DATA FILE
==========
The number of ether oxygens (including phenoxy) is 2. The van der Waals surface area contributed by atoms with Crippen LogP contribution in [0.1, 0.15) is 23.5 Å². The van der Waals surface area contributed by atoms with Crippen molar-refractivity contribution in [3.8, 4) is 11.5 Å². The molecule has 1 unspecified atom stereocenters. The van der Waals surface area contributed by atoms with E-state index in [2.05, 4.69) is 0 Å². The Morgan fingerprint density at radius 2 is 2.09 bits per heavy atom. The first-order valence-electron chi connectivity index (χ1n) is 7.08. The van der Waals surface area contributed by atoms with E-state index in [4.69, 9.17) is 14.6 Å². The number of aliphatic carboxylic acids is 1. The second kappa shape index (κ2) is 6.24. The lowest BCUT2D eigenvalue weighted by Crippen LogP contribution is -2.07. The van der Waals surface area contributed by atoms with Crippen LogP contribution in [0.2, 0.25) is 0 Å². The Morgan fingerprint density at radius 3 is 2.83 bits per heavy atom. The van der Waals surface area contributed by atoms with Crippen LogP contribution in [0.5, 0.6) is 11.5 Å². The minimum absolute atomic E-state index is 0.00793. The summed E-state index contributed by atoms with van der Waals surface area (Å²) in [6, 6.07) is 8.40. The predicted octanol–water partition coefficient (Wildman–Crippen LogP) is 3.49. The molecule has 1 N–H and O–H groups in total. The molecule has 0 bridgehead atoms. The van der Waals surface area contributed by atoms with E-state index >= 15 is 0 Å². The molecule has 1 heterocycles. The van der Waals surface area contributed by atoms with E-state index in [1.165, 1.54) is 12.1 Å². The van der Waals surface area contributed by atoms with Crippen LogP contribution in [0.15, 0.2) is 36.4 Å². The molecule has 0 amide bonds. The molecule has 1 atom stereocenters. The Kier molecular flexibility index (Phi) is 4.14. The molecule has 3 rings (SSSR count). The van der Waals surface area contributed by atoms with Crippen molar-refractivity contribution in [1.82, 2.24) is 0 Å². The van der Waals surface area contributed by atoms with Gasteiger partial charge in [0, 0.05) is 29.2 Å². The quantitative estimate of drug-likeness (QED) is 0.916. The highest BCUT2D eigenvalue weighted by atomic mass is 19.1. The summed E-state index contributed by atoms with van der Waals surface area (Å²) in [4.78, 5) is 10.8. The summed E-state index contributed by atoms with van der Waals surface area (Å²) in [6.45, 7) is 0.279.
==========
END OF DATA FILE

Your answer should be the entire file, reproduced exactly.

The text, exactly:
The number of ether oxygens (including phenoxy) is 2. The van der Waals surface area contributed by atoms with Crippen LogP contribution in [0.1, 0.15) is 23.5 Å². The van der Waals surface area contributed by atoms with Crippen molar-refractivity contribution in [3.8, 4) is 11.5 Å². The molecule has 1 unspecified atom stereocenters. The van der Waals surface area contributed by atoms with E-state index in [2.05, 4.69) is 0 Å². The Morgan fingerprint density at radius 2 is 2.09 bits per heavy atom. The first-order valence-electron chi connectivity index (χ1n) is 7.08. The van der Waals surface area contributed by atoms with E-state index in [4.69, 9.17) is 14.6 Å². The number of aliphatic carboxylic acids is 1. The second kappa shape index (κ2) is 6.24. The lowest BCUT2D eigenvalue weighted by Crippen LogP contribution is -2.07. The van der Waals surface area contributed by atoms with Crippen LogP contribution in [0.2, 0.25) is 0 Å². The Morgan fingerprint density at radius 3 is 2.83 bits per heavy atom. The van der Waals surface area contributed by atoms with Crippen LogP contribution in [0.5, 0.6) is 11.5 Å². The minimum absolute atomic E-state index is 0.00793. The summed E-state index contributed by atoms with van der Waals surface area (Å²) in [6, 6.07) is 8.40. The predicted octanol–water partition coefficient (Wildman–Crippen LogP) is 3.49. The molecule has 1 N–H and O–H groups in total. The molecule has 0 bridgehead atoms. The van der Waals surface area contributed by atoms with E-state index >= 15 is 0 Å². The molecule has 1 heterocycles. The van der Waals surface area contributed by atoms with E-state index in [1.165, 1.54) is 12.1 Å². The van der Waals surface area contributed by atoms with Crippen LogP contribution in [0.15, 0.2) is 36.4 Å². The molecule has 0 amide bonds. The molecule has 1 atom stereocenters. The Kier molecular flexibility index (Phi) is 4.14. The molecule has 3 rings (SSSR count). The van der Waals surface area contributed by atoms with Crippen molar-refractivity contribution in [1.82, 2.24) is 0 Å². The van der Waals surface area contributed by atoms with Gasteiger partial charge in [0, 0.05) is 29.2 Å². The quantitative estimate of drug-likeness (QED) is 0.916. The highest BCUT2D eigenvalue weighted by atomic mass is 19.1. The summed E-state index contributed by atoms with van der Waals surface area (Å²) in [4.78, 5) is 10.8. The summed E-state index contributed by atoms with van der Waals surface area (Å²) in [6.45, 7) is 0.279.